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There exists no topology on the set of Lebesgue-measurable functions such that a sequence is convergent in that topology if and only if it is convergent almost everywhere (i.e. everywhere except for a set of Lebesgue measure zero). That's because if all the sequences which converge almost everywhere are convergent in some topology, then all the sequences which are convergent in measure will also convergent in that topology?

My question is, does there exist a topology on the set of measurable functions such that a net is convergent in that topology if and only if it is convergent almost everywhere? Or does nothing change if you replace sequences with nets?

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  • $\begingroup$ Maybe I'm missing something, but isn't this just $L^p$ space? You lose the distinction between functions that are different on a set of measure 0 though. (Don't shoot me if I'm wrong, I'm an algebraist.) $\endgroup$ – Matt Samuel Oct 17 '18 at 1:08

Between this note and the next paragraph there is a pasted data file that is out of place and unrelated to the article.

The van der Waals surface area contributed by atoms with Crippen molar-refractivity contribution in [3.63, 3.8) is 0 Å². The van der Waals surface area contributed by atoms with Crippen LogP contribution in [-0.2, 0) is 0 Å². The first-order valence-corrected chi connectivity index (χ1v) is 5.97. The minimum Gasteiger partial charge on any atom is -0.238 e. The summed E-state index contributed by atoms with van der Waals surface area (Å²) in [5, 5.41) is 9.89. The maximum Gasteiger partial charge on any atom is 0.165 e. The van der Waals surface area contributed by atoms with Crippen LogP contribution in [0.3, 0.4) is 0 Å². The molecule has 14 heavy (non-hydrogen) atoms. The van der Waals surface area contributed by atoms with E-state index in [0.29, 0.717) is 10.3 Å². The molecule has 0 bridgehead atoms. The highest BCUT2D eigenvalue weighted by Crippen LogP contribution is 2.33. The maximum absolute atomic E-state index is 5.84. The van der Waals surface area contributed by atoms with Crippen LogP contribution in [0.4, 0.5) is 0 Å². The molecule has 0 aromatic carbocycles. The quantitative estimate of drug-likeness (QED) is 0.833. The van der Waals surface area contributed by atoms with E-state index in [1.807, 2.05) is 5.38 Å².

• $\begingroup$ No, it doesn't change with nets. The same problem of convergence in measure but not a.e. persists. $\endgroup$ – user10354138 Oct 17 '18 at 1:25
  • $\begingroup$ @user10354138 Can you elaborate that into an answer? $\endgroup$ – Keshav Srinivasan Oct 17 '18 at 2:02
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Suppose such a topology $\tau$ exists. In particular, since a sequence is a net, it will give $f_n\to f$ a.e. if and only if $f_n\to f$ in $\tau$. But now the same contradiction arise: picking $f_n\to 0$ in measure but not a.e. then there exists $U\in\tau$ containing $0$ such that $f_n\notin U$ for infinitely many $n$, i.e., we have a subsequence $f_{n_j}$ living entirely outside $U$ but converges to $0$ in measure. So we cannot extract a subsubsequence converging to 0 in the topology $\tau$, contradiction.

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